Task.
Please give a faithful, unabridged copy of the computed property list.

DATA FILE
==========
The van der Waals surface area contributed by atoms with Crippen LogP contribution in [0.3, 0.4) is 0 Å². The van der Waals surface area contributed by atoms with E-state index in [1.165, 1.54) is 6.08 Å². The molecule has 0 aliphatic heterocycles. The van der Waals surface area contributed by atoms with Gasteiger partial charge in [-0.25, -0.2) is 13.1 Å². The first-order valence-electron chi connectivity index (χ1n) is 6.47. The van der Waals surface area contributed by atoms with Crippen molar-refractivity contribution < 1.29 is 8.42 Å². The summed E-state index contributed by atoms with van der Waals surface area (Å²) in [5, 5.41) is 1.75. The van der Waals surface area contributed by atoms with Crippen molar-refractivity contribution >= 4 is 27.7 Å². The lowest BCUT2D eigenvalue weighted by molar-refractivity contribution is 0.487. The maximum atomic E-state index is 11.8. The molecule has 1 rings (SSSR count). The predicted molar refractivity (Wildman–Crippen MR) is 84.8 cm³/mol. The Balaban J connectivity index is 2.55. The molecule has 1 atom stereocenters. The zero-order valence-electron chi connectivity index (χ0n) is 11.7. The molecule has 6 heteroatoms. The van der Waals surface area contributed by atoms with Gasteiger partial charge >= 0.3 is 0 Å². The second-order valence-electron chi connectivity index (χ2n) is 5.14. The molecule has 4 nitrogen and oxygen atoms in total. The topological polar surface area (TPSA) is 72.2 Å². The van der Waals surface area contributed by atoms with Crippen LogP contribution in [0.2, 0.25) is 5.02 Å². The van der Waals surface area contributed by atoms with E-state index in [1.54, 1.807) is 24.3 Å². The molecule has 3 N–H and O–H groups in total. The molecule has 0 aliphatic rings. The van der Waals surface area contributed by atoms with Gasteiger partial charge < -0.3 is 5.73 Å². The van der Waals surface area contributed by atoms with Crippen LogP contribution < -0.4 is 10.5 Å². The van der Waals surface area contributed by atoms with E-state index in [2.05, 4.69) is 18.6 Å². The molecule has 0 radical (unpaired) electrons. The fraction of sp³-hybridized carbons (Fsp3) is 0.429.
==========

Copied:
The van der Waals surface area contributed by atoms with Crippen LogP contribution in [0.3, 0.4) is 0 Å². The van der Waals surface area contributed by atoms with E-state index in [1.165, 1.54) is 6.08 Å². The molecule has 0 aliphatic heterocycles. The van der Waals surface area contributed by atoms with Gasteiger partial charge in [-0.25, -0.2) is 13.1 Å². The first-order valence-electron chi connectivity index (χ1n) is 6.47. The van der Waals surface area contributed by atoms with Crippen molar-refractivity contribution < 1.29 is 8.42 Å². The summed E-state index contributed by atoms with van der Waals surface area (Å²) in [5, 5.41) is 1.75. The van der Waals surface area contributed by atoms with Crippen molar-refractivity contribution >= 4 is 27.7 Å². The lowest BCUT2D eigenvalue weighted by molar-refractivity contribution is 0.487. The maximum atomic E-state index is 11.8. The molecule has 1 rings (SSSR count). The predicted molar refractivity (Wildman–Crippen MR) is 84.8 cm³/mol. The Balaban J connectivity index is 2.55. The molecule has 1 atom stereocenters. The zero-order valence-electron chi connectivity index (χ0n) is 11.7. The molecule has 6 heteroatoms. The van der Waals surface area contributed by atoms with Gasteiger partial charge >= 0.3 is 0 Å². The second-order valence-electron chi connectivity index (χ2n) is 5.14. The molecule has 4 nitrogen and oxygen atoms in total. The topological polar surface area (TPSA) is 72.2 Å². The van der Waals surface area contributed by atoms with Crippen LogP contribution in [0.2, 0.25) is 5.02 Å². The van der Waals surface area contributed by atoms with E-state index in [1.54, 1.807) is 24.3 Å². The molecule has 3 N–H and O–H groups in total. The molecule has 0 aliphatic rings. The van der Waals surface area contributed by atoms with Gasteiger partial charge < -0.3 is 5.73 Å². The van der Waals surface area contributed by atoms with Crippen LogP contribution < -0.4 is 10.5 Å². The van der Waals surface area contributed by atoms with E-state index in [2.05, 4.69) is 18.6 Å². The molecule has 0 radical (unpaired) electrons. The fraction of sp³-hybridized carbons (Fsp3) is 0.429.